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I am trying apply the function block for Newton Raphson and am a bit lost. My script is suppose to ask the user for an initial X as i've hardcoded the equation. My output file seems to just be stating zero's instead of the proper output listing it's convergence. I'm assuming i'm calling my write statement wrong or too early? Any help is appreciated.

On a side note...is it possible to also ask the user for both the equation and init value as in other languages?

program main

  implicit none

  real :: x0, xn, err
  write(*,*) "Please enter an initial guess X0."
  read(*,*) x0
  write(*,*) "x = ", xn, " error = ", err

end program main

real function f(x0)
  real :: x0, xn,

    xn = x0 - ( (x0**3 - (x0) - 1) / ( ( 3*(x0**2) )-1) )
    err = 100*abs( (xn-x0)/x0 )
    x0 = xn
    if (err < 0.000001)exit
  end do

end function
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2 Answers 2

In your code you never call function f, so how do you expect your program to work?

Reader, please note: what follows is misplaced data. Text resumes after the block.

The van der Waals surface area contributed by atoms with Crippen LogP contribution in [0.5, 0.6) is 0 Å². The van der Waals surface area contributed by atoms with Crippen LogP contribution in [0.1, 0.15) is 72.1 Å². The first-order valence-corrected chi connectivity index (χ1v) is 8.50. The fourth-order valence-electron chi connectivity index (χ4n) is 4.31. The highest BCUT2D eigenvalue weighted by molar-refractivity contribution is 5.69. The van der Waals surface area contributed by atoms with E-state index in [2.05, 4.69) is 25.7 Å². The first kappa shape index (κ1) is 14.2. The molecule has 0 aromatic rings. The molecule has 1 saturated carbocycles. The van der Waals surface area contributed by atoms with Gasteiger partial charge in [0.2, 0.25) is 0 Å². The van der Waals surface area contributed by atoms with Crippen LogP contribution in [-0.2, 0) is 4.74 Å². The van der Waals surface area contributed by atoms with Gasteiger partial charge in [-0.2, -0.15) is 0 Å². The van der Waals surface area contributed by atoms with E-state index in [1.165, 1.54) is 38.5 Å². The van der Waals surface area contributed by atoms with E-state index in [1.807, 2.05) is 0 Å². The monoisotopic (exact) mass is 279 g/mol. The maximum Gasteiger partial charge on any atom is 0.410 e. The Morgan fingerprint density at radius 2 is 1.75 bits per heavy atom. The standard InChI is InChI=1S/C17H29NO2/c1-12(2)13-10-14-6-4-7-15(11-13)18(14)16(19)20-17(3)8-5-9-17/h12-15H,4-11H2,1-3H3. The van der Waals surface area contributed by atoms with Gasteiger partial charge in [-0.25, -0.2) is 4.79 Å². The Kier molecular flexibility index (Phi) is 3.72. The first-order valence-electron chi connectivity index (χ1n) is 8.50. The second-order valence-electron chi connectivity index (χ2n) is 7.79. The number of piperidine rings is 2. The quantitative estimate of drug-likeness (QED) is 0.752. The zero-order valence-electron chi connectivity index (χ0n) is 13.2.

Even if you did call f, the variables xn and err that you declare and set in function f are local to that function, and they will not change the values of x0 and xn in the main program. Use a subroutine to pass multiple values back to the main program.

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As @Fortranner stated, you need to call the function. You will find your Fortran programming easier if you place your subroutines and functions in a module and use that module from the calling program. For an example of this organization, see Computing the cross product of two vectors in Fortran 90.

Re "is it possible to also ask the user for both the equation and init value"? That is a very general question. If your equation is always a polynomial, you could easily ask the user for the values of the coefficients. Or you could have a list of equations to select from. But entering a totally arbitrary equation at run-time is something like asking to write a scripting language in Fortran -- definitely non-trivial.

I suggest that while developing a program that you use all available warning and checking options of your compiler. For example, using such options gfortran points out that you don't define the return value of f in function f. Which is a hint that the communication between the main program and function has problem(s).

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